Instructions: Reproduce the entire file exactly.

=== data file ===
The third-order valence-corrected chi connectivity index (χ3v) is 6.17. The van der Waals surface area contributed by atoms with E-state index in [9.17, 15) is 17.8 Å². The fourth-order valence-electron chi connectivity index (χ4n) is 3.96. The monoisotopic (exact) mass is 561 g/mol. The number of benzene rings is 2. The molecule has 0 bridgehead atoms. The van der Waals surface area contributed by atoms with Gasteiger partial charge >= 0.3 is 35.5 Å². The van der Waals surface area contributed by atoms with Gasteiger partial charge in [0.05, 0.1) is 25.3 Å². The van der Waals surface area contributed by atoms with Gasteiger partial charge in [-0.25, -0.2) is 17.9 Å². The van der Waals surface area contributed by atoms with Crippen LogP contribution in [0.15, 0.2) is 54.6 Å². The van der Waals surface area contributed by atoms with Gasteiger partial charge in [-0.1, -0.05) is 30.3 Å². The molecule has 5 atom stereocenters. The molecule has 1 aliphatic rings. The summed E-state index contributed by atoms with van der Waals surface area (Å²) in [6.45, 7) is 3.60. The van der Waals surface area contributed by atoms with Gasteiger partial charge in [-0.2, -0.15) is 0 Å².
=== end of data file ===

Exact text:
The third-order valence-corrected chi connectivity index (χ3v) is 6.17. The van der Waals surface area contributed by atoms with E-state index in [9.17, 15) is 17.8 Å². The fourth-order valence-electron chi connectivity index (χ4n) is 3.96. The monoisotopic (exact) mass is 561 g/mol. The number of benzene rings is 2. The molecule has 0 bridgehead atoms. The van der Waals surface area contributed by atoms with Gasteiger partial charge >= 0.3 is 35.5 Å². The van der Waals surface area contributed by atoms with Gasteiger partial charge in [0.05, 0.1) is 25.3 Å². The van der Waals surface area contributed by atoms with Gasteiger partial charge in [-0.25, -0.2) is 17.9 Å². The van der Waals surface area contributed by atoms with Crippen LogP contribution in [0.15, 0.2) is 54.6 Å². The van der Waals surface area contributed by atoms with Gasteiger partial charge in [-0.1, -0.05) is 30.3 Å². The molecule has 5 atom stereocenters. The molecule has 1 aliphatic rings. The summed E-state index contributed by atoms with van der Waals surface area (Å²) in [6.45, 7) is 3.60. The van der Waals surface area contributed by atoms with Gasteiger partial charge in [-0.2, -0.15) is 0 Å².